Date: 3 November, 2020
by Divya Menon, UILS, Panjab University
“As between brothers or other relations, absolute equality is now the invariable rule in all States, unless perhaps, where some special family custom to the contrary are made out.” (Siromani v. Hemkumar 1968 S.C. 1299)
A property within a Hindu Joint family is partitioned according to the Hindu Succession Act, 1956. In a partition by metes and bounds the shares are allotted to coparceners on the basis of the following rules:
(Remember: After the amendment of 2005, daughter is an equal coparcener in the Joint Family Property)
Rule No. 1 -Division between father and son:
When partition takes place between father and sons the rule is that each son takes a share equal to the share of the father.
Illustration: A has three sons, B, C and D
Now each of them that is A, B, C, and D take 1/4th share the joint family property.
Rule No. 2 - Division between brothers when a coparcenary consists of brothers and partition takes place between them:
The rule is that they take equal shares in the joint family property.
Illustration: A coparcenary consists of five brothers A, B, C, D and E. Each of them on partition will take 1/5th share.
Rule No. 3 - When division takes place among branches:
When a coparcenary consists of several branches and partition takes place the rule is that each branch takes per stirpes (according to the stock) as regards every other branch and the members of each branch take per capita.
In this example. a coparcenary consists of three generations- father, sons and grandsons if partition takes place among the coparceners according to this rule, the partition will be per stirpes. This means that in a partition where there are branches, there are two steps in partition (1) the division of property would first take place between the father and the sons. That is between the father and the heads of the following branches. And (2) the next step will be to effect partition between sons of the branch. Here in this part of division, it will be given per head.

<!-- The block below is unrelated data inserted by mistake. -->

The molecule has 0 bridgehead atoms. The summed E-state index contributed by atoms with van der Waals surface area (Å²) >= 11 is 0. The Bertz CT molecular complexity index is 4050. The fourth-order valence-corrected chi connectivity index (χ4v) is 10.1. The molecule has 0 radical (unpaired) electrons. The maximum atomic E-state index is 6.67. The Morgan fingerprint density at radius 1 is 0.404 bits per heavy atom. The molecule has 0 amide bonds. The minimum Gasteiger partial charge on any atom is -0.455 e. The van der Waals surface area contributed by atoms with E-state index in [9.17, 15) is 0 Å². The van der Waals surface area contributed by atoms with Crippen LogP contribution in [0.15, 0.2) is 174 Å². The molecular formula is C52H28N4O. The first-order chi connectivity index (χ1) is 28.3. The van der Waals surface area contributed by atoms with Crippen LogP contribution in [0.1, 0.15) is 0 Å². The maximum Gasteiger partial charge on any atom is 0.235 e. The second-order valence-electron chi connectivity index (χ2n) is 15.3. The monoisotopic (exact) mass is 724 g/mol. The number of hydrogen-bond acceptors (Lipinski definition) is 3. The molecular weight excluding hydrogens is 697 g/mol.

Therefore, in this illustration, firstly, A, S, S1, S2 will get 1/4th share each. Now A’s share is his individual share but the share of others will further be divided per capita.
Rule No. 4 - Doctrine of Representation: Under the Mitakshara school, coparcener’s interest devolves by survivorship. This is subject to the rule that where a deceased coparcener leaves issues, the latter represent their ancestor in a partition and take his share provided that such issues are within the limit of coparcenary.
Illustration: a family consists of the following members:
This family consists of two brothers (deceased) , B and C. therefore, the branch of each brother will take ½ share. But B being dead, D will represent him and his branch will take 1/2 . C being dead, his ½ share will go to his three sons and E, F, G will get 1/6th each.